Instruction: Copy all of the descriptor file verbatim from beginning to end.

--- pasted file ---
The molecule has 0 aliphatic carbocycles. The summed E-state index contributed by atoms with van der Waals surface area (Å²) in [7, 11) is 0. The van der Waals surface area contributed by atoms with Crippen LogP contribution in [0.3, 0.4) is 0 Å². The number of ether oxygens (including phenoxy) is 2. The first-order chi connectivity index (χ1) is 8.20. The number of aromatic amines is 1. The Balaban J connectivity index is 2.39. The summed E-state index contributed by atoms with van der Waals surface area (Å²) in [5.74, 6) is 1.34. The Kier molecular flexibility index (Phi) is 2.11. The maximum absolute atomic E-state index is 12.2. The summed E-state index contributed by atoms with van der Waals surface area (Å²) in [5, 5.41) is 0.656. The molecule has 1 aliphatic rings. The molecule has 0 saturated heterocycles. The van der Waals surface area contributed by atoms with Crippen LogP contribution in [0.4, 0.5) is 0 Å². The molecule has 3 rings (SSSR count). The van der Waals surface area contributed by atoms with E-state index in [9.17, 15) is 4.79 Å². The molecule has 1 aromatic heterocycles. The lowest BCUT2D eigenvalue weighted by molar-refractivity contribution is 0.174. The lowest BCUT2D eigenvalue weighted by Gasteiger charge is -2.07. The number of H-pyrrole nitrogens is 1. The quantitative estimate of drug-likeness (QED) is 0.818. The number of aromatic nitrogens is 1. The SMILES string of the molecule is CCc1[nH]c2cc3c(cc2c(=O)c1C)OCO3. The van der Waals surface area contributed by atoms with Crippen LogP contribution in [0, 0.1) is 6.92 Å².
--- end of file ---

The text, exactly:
The molecule has 0 aliphatic carbocycles. The summed E-state index contributed by atoms with van der Waals surface area (Å²) in [7, 11) is 0. The van der Waals surface area contributed by atoms with Crippen LogP contribution in [0.3, 0.4) is 0 Å². The number of ether oxygens (including phenoxy) is 2. The first-order chi connectivity index (χ1) is 8.20. The number of aromatic amines is 1. The Balaban J connectivity index is 2.39. The summed E-state index contributed by atoms with van der Waals surface area (Å²) in [5.74, 6) is 1.34. The Kier molecular flexibility index (Phi) is 2.11. The maximum absolute atomic E-state index is 12.2. The summed E-state index contributed by atoms with van der Waals surface area (Å²) in [5, 5.41) is 0.656. The molecule has 1 aliphatic rings. The molecule has 0 saturated heterocycles. The van der Waals surface area contributed by atoms with Crippen LogP contribution in [0.4, 0.5) is 0 Å². The molecule has 3 rings (SSSR count). The van der Waals surface area contributed by atoms with E-state index in [9.17, 15) is 4.79 Å². The molecule has 1 aromatic heterocycles. The lowest BCUT2D eigenvalue weighted by molar-refractivity contribution is 0.174. The lowest BCUT2D eigenvalue weighted by Gasteiger charge is -2.07. The number of H-pyrrole nitrogens is 1. The quantitative estimate of drug-likeness (QED) is 0.818. The number of aromatic nitrogens is 1. The SMILES string of the molecule is CCc1[nH]c2cc3c(cc2c(=O)c1C)OCO3. The van der Waals surface area contributed by atoms with Crippen LogP contribution in [0, 0.1) is 6.92 Å².